ParameterDirection? direction = null, int? size = null) { }
}

// Adding output parameters
DynamicParameters params = new DynamicParameters();
params.Add("ResultCode", dbType: DbType.Int32, direction: ParameterDirection.Output);
params.Add("ResultDesc", dbType: DbType.String, direction: ParameterDirection.Output, size: 4000);    

The thing is, you don't want to figure out every time what is the mapping between your SQL Server type to DbType enumeration. You just want to use SQL Server types and that enumeration is SqlDbType. With the help of this MSDN page SQL Server Data Type Mappings, I added internal mapping between the two enumerations and added a method overload to Dapper's DynamicParameters class. As a convenience, I also added non-default constructor to DynamicParameters, which I felt was missing.

partial class DynamicParameters
{
    static readonly Dictionary<SqlDbType, DbType?> sqlDbTypeMap = new Dictionary<SqlDbType, DbType?>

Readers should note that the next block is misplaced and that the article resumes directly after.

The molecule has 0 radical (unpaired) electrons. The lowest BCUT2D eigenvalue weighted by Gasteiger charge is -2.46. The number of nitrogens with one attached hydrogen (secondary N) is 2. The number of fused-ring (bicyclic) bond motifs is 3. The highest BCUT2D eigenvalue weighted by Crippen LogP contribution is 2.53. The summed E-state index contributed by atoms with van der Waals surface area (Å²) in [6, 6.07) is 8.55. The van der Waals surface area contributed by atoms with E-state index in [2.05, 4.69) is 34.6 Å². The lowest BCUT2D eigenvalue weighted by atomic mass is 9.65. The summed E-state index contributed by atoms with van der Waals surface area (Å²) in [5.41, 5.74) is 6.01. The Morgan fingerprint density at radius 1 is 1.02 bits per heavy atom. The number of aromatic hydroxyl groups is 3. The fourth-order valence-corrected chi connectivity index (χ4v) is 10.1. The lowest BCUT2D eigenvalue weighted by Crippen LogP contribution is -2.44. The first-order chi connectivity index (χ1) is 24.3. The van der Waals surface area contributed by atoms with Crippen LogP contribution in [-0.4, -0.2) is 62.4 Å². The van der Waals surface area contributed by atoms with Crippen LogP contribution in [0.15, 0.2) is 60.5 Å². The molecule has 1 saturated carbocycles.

{
        {SqlDbType.BigInt, DbType.Int64},
        {SqlDbType.Binary, DbType.Binary},
        {SqlDbType.Bit, DbType.Boolean},
        {SqlDbType.Char, DbType.AnsiStringFixedLength},
        {SqlDbType.DateTime, DbType.DateTime},
        {SqlDbType.Decimal, DbType.Decimal},
        {SqlDbType.Float, DbType.Double},
        {SqlDbType.Image, DbType.Binary},
        {SqlDbType.Int, DbType.Int32},
        {SqlDbType.Money, DbType.Decimal},
        {SqlDbType.NChar, DbType.StringFixedLength},
        {SqlDbType.NText, DbType.String},
        {SqlDbType.NVarChar, DbType.String},
        {SqlDbType.Real, DbType.Single},
        {SqlDbType.UniqueIdentifier, DbType.Guid},
        {SqlDbType.SmallDateTime, DbType.DateTime},